All things are incomplete. All things, including the universe itself, are in a constant, never-ending state of becoming or dissolving.
Often we arbitrarily designate moments, points along the way, as “finished” or “complete.” But when does something’s destiny finally come to fruition? Is the plant complete when it flowers? When it goes to seed? When the seeds sprout? When everything turns into compost? The notion of completion has no basis in wabi-sabi.
“Greatness” exists in the inconspicuous and the overlooked details. Wabi-sabi represents the exact opposite of the Western ideal of great beauty as something monumental, spectacular, and enduring. Wabi-sabi is not found in nature at moments of bloom and lushness, but at moments of inception or subsiding. Wabi-sabi is not about gorgeous flowers, majestic trees, or bold landscapes. Wabi-sabi is about the minor and the hidden, the tentative and the ephemeral: things so subtle and evanescent they are invisible to vulgar eyes.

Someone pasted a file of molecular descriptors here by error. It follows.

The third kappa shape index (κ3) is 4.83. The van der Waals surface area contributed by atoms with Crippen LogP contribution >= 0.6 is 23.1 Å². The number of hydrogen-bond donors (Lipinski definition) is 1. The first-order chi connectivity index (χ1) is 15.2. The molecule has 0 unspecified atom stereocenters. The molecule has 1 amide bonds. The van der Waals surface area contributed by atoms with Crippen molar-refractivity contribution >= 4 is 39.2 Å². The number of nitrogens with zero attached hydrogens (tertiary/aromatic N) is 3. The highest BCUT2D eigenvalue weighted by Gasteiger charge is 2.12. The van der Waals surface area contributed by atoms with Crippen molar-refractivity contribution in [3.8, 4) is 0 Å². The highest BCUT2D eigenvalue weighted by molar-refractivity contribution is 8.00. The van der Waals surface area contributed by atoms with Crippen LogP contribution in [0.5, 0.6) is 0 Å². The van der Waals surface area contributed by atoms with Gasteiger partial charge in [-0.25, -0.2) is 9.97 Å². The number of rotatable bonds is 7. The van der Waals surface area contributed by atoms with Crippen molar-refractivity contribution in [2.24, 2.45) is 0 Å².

The closer things get to non-existence, the more exquisite and evocative they become. Consequently to experience wabi-sabi means you have to slow way down, be patient, and look very closely. Wabi-sabi suggests that beauty is a dynamic event that occurs between you and something else. Beauty can spontaneously occur at any moment given the proper circumstances, context, or point of view. Beauty is thus an altered state of consciousness, an extraordinary moment of poetry and grace.
Leonard Koren, Wabi-Sabi for Artists, Designers, Poets & Philosophers